Can We Predict the Future?

Mike Strange
Office Managing Vice President, Los Angeles Office

Well, maybe.  Machine Learning is powerful, and can be used as a predictive tool in select cases.  But many misunderstandings exist, and lessons to be learned before you start down this the seemingly magical Machine Learning path.

As with any new tool or technique, expectations of the value and precision run amok, unless explained. We have implemented ML a number of times, using several different tools, often with promising results, but always complicated by misunderstandings and preconceived notions that challenge attempts to foster consensus.

Machine Learning (ML) tools and techniques have many possible uses, including detecting patterns that will likely repeat themselves. This is a powerful concept, grounded in statistical methods that reinforce its relevance, and numerous practical commercial uses exist.  Recent releases of cloud-based tools make ML even more approachable.

Let’s explore a few misconceptions that we have noted in the last year or so.

1. ML is magic that few understand.

On the surface, many will imagine that ML is a magical utility, using some modern form of pixie dust to crunch huge volumes of data using methods that only Ph.D. scientists could understand.  In the end, they can actually predict future events. Not true. To be fair, we (the IT community) have not done everything we can to dispel the myth, perhaps clinging to the romantic notion that we will finally find a way to over-please our business leaders.  Instead, if we decide to invest in ML, we need to explain the concepts, input, limitations and expected value. As with many elements of IT, our success will be measured, in part, by the expectations we set.

2. ML is accurate, first time, every time.

This is another flavor of misaligned expectations. ML programs are often iterative- growing over time through consistent research and incremental improvement. We have been part of several proof-of-concept projects where the definition of success was the accuracy of pinpoint predictions. As we all explore ML, we should reinforce that long-term value will come from an organizational commitment to continuous learning – much like successful analytics programs.  The payback will be huge once all the executives align their thinking - that ML starts with research and grows through iteration.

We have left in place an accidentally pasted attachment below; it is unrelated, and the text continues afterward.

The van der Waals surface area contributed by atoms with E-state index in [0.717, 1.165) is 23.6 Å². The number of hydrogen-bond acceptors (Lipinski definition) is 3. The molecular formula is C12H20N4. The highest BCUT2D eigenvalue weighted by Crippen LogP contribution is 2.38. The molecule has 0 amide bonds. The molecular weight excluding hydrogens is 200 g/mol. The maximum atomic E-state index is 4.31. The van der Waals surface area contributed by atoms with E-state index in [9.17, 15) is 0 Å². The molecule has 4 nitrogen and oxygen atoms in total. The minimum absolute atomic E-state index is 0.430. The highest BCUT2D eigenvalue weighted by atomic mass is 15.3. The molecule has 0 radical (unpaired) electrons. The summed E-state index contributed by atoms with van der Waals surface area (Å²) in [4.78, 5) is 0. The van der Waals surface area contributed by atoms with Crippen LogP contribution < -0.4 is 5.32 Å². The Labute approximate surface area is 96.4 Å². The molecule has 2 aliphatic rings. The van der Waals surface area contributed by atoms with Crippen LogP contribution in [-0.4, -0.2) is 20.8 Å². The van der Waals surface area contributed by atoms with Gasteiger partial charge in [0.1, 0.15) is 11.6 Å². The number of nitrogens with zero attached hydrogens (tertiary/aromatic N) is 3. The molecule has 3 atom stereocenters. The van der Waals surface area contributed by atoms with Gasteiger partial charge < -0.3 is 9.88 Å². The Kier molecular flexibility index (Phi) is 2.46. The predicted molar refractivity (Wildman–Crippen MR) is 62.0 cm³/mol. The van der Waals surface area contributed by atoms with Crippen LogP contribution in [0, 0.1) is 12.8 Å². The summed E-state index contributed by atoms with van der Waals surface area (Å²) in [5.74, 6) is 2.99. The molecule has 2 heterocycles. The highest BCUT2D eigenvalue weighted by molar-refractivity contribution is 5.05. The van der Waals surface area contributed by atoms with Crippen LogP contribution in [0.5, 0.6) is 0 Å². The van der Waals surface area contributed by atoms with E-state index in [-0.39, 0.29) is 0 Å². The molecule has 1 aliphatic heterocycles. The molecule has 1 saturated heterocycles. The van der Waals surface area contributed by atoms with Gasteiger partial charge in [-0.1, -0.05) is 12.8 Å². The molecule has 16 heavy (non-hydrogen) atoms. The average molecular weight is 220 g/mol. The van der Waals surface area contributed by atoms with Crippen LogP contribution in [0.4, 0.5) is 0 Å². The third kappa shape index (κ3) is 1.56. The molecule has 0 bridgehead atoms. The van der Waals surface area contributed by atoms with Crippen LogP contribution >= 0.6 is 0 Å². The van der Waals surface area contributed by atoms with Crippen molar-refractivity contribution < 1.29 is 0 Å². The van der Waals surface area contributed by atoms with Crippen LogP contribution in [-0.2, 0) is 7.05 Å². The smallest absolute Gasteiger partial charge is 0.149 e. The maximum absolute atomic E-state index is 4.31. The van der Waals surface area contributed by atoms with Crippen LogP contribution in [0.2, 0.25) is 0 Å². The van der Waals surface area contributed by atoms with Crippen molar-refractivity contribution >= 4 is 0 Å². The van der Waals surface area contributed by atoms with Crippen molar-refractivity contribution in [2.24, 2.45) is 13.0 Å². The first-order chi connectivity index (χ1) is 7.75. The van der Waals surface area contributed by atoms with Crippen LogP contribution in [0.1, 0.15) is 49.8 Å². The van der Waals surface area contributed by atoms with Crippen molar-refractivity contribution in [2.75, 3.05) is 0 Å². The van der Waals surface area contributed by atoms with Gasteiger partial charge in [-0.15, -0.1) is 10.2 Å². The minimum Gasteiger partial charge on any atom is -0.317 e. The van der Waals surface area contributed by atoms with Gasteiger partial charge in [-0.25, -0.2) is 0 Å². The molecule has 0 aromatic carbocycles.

3. ML is an algorithm.

Many imagine that ML is a transaction processing utility, an algorithmic version of a huge spreadsheet, into which facts are entered, and direct answers are provided. This leads to the incorrect conclusion that individual events can be “pumped into” an ML system and specific recommendations for improvement are provided. In fact, ML is often most accurate, and valuable in a business setting, when data is analyzed in aggregate rather than in specific. For example, predicting whether a particular call into you call center will result in cancelation is difficult. But predicting which marketing campaign will be effective for a select demographic can be very powerful. As you launch your ML program, look to define the use cases in your organization that are most practical, and be clear about those that are not a good fit.

4. Get everything organized before starting. 

This is a classic tenet of waterfall-style development – that deep analysis and careful documentation is needed before investing in technology.  In this case, bad idea.  As mentioned above, ML is best done iteratively.  But, on the other hand, the quality (and structure) of the data matters greatly.  Surely, “garbage in garbage out” applies here, particularly with such a magical black-box like ML?  True, but you can get started in parallel.  Let us take an example: imagine that you are trying to correlate product placement with sales uplift.  Seems like a good use-case, with lots of available data.  But, in this case, it would be best to have a full year of data, for multiple products, for multiple locations, to allow for seasonality. And the sales data and store locations must be accurate.  You could work for six months to get all the input organized and cleansed, or you could get started, improving quality and breadth in parallel. Take a subset of data, manually cleansed if you have to, and attempt to correlate factors.  Demonstrate the potential.  Small insights will result, and you can direct the next iteration.  Virtually every company would love to have highly accurate data in their data warehouse, but few do. Think “minimally viable product.” A simple POC (properly explained) can go far to build confidence and spark imagination on possible applications.

ML is a powerful set of concepts and methods, and the tools are becoming productive and practical. We recommend experimentation, research, and the all-important concise communication that will help set expectations. Value and use cases are everywhere and have the potential to be highly differentiating. Start small and give it a try.